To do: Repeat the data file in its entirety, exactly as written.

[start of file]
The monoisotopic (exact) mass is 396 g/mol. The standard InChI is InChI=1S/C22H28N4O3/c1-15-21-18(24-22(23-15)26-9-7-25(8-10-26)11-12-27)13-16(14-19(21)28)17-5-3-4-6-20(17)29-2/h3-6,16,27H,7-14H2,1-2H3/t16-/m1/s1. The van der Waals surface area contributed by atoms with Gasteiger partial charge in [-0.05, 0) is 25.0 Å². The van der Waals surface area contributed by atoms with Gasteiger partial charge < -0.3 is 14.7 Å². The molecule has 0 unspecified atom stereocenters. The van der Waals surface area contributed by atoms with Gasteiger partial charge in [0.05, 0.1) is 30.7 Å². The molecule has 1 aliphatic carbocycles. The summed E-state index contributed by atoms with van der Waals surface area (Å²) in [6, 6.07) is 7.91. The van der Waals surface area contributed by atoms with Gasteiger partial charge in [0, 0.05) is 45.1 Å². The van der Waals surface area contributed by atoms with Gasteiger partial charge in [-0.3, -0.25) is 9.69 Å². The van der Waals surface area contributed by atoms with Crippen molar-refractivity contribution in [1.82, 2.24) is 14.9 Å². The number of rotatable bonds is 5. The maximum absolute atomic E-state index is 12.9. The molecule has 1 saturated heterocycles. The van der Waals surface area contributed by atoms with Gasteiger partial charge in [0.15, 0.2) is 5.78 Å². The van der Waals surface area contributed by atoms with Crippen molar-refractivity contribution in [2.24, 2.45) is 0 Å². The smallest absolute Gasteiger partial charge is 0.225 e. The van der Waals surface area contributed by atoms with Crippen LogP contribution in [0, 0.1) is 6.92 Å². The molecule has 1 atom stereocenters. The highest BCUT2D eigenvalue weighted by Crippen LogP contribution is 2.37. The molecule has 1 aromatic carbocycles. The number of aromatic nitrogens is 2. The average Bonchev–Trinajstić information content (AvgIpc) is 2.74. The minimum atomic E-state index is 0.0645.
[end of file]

The monoisotopic (exact) mass is 396 g/mol. The standard InChI is InChI=1S/C22H28N4O3/c1-15-21-18(24-22(23-15)26-9-7-25(8-10-26)11-12-27)13-16(14-19(21)28)17-5-3-4-6-20(17)29-2/h3-6,16,27H,7-14H2,1-2H3/t16-/m1/s1. The van der Waals surface area contributed by atoms with Gasteiger partial charge in [-0.05, 0) is 25.0 Å². The van der Waals surface area contributed by atoms with Gasteiger partial charge < -0.3 is 14.7 Å². The molecule has 0 unspecified atom stereocenters. The van der Waals surface area contributed by atoms with Gasteiger partial charge in [0.05, 0.1) is 30.7 Å². The molecule has 1 aliphatic carbocycles. The summed E-state index contributed by atoms with van der Waals surface area (Å²) in [6, 6.07) is 7.91. The van der Waals surface area contributed by atoms with Gasteiger partial charge in [0, 0.05) is 45.1 Å². The van der Waals surface area contributed by atoms with Gasteiger partial charge in [-0.3, -0.25) is 9.69 Å². The van der Waals surface area contributed by atoms with Crippen molar-refractivity contribution in [1.82, 2.24) is 14.9 Å². The number of rotatable bonds is 5. The maximum absolute atomic E-state index is 12.9. The molecule has 1 saturated heterocycles. The van der Waals surface area contributed by atoms with Gasteiger partial charge in [0.15, 0.2) is 5.78 Å². The van der Waals surface area contributed by atoms with Crippen molar-refractivity contribution in [2.24, 2.45) is 0 Å². The smallest absolute Gasteiger partial charge is 0.225 e. The van der Waals surface area contributed by atoms with Crippen LogP contribution in [0, 0.1) is 6.92 Å². The molecule has 1 atom stereocenters. The highest BCUT2D eigenvalue weighted by Crippen LogP contribution is 2.37. The molecule has 1 aromatic carbocycles. The number of aromatic nitrogens is 2. The average Bonchev–Trinajstić information content (AvgIpc) is 2.74. The minimum atomic E-state index is 0.0645.